Industrialisation came to Denmark in the second half of the 19th century. The nation's first railroads were constructed in the 1850s, and improved communications and overseas trade allowed industry to develop in spite of Denmark's lack of natural resources. Trade unions developed starting in the 1870s. There was a considerable migration of people from the countryside to the cities, and Danish agriculture became centered around the export of dairy and meat products.
The two concepts of internationalism and nationalism have become very much part of the history of the Danish Labour movement.
The Labour movement gathered momentum when social issues became associated with internationalism. Socialist theory and organisational contact with the First International, which linked labour movements in various countries, paved the way. Louis Pio emerged as the driving force. In 1871, following the bloody defeat of the Paris Commune, he started publishing socialist journalism. He campaigned strongly for an independent organisation of the workers under their own management, and organised a Danish branch of the First International. This became the foundation stone for the Social Democratic Party under the name of Den Internationale Arbejderforening for Danmark (The International Labour Association for Denmark). As a combination of union and political party, it adroitly brought together national and international elements.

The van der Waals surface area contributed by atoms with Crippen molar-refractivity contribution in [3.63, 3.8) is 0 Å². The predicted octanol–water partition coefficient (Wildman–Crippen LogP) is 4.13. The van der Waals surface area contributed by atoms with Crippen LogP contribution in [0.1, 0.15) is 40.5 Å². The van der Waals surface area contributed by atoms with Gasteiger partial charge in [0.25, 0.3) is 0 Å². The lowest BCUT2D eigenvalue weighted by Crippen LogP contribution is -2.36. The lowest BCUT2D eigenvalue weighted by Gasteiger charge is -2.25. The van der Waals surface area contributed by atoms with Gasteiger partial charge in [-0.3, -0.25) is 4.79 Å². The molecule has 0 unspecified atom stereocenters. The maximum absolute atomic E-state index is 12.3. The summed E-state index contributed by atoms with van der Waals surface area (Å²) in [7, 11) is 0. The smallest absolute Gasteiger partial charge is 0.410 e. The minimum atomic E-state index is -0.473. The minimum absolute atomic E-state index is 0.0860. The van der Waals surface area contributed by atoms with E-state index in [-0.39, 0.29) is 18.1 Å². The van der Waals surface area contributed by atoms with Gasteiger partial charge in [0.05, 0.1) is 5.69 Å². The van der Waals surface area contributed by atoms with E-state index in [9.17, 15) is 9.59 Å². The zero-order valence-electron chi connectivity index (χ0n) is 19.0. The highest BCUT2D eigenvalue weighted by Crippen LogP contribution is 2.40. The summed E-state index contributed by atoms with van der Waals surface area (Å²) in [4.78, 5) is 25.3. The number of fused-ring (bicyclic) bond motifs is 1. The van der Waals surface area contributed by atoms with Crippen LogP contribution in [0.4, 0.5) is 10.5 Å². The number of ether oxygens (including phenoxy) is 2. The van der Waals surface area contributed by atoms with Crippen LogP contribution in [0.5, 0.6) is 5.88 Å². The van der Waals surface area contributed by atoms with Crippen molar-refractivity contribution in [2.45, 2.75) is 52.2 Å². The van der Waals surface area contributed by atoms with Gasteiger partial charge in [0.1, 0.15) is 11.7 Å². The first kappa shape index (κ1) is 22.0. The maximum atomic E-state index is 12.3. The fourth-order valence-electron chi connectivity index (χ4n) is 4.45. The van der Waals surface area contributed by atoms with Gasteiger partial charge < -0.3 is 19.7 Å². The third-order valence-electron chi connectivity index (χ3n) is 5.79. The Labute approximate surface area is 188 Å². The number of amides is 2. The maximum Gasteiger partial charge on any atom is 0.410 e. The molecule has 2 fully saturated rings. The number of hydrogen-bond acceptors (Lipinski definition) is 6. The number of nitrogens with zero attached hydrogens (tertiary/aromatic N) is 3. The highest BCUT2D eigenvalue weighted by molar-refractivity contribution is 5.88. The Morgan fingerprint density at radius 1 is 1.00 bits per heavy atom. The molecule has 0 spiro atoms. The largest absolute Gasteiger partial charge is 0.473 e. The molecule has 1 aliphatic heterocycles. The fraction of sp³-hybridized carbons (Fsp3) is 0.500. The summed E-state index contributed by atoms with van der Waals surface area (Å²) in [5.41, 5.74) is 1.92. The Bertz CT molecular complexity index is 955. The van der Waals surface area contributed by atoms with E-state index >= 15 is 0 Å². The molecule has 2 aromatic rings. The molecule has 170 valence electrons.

Pio saw internationalism as vital for the success of the workers' struggle: without internationalism, no progress. He pointed out that the middle classes cooperated across national frontiers and used nationalistic rhetoric as a weapon against the workers and their liberation.
The Danish section started organising strikes and demonstrations for higher wages and social reforms. Moderate demands, but enough to provoke the employers and the forces of law and order. Things came to a head in the Battle of Fælleden on 5 May 1872. The authorities arrested the three leaders, Louis Pio, Poul Geleff and Harald Brix, charged them and convicted them of high treason. The three left Denmark for the United States to set up the ill-starred and short-lived socialist colony near Hays City, in Ellis County, Kansas.